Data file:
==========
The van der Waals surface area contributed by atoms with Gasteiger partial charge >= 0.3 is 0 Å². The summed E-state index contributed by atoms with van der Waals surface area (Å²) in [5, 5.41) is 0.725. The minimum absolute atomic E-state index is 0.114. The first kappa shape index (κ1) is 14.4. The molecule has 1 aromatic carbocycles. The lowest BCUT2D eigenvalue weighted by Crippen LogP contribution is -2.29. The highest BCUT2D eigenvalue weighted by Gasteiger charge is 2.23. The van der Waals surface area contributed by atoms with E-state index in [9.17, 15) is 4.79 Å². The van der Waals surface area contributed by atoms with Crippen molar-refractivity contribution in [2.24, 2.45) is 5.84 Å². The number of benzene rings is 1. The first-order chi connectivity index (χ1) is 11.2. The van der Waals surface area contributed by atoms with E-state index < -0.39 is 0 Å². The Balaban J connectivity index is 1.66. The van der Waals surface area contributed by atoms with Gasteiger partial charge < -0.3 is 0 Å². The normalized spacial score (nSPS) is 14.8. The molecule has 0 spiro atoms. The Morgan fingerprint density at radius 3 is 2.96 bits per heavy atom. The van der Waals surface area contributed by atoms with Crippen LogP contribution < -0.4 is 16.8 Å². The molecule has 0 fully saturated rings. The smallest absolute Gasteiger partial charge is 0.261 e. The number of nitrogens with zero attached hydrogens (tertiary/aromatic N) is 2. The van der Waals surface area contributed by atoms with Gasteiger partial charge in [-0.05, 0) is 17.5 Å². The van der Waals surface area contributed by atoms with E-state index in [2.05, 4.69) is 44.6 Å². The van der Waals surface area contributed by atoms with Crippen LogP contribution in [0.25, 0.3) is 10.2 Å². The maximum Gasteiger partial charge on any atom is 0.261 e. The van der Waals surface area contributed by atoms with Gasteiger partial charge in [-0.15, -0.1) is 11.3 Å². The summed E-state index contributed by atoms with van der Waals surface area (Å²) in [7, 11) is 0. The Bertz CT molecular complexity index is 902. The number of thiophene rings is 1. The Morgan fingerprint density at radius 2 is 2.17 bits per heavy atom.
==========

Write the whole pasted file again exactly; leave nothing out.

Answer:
The van der Waals surface area contributed by atoms with Gasteiger partial charge >= 0.3 is 0 Å². The summed E-state index contributed by atoms with van der Waals surface area (Å²) in [5, 5.41) is 0.725. The minimum absolute atomic E-state index is 0.114. The first kappa shape index (κ1) is 14.4. The molecule has 1 aromatic carbocycles. The lowest BCUT2D eigenvalue weighted by Crippen LogP contribution is -2.29. The highest BCUT2D eigenvalue weighted by Gasteiger charge is 2.23. The van der Waals surface area contributed by atoms with E-state index in [9.17, 15) is 4.79 Å². The van der Waals surface area contributed by atoms with Crippen molar-refractivity contribution in [2.24, 2.45) is 5.84 Å². The number of benzene rings is 1. The first-order chi connectivity index (χ1) is 11.2. The van der Waals surface area contributed by atoms with E-state index < -0.39 is 0 Å². The Balaban J connectivity index is 1.66. The van der Waals surface area contributed by atoms with Gasteiger partial charge < -0.3 is 0 Å². The normalized spacial score (nSPS) is 14.8. The molecule has 0 spiro atoms. The Morgan fingerprint density at radius 3 is 2.96 bits per heavy atom. The van der Waals surface area contributed by atoms with Crippen LogP contribution < -0.4 is 16.8 Å². The molecule has 0 fully saturated rings. The smallest absolute Gasteiger partial charge is 0.261 e. The number of nitrogens with zero attached hydrogens (tertiary/aromatic N) is 2. The van der Waals surface area contributed by atoms with Gasteiger partial charge in [-0.05, 0) is 17.5 Å². The van der Waals surface area contributed by atoms with E-state index in [2.05, 4.69) is 44.6 Å². The van der Waals surface area contributed by atoms with Crippen LogP contribution in [0.25, 0.3) is 10.2 Å². The maximum Gasteiger partial charge on any atom is 0.261 e. The van der Waals surface area contributed by atoms with Gasteiger partial charge in [-0.15, -0.1) is 11.3 Å². The summed E-state index contributed by atoms with van der Waals surface area (Å²) in [7, 11) is 0. The Bertz CT molecular complexity index is 902. The number of thiophene rings is 1. The Morgan fingerprint density at radius 2 is 2.17 bits per heavy atom.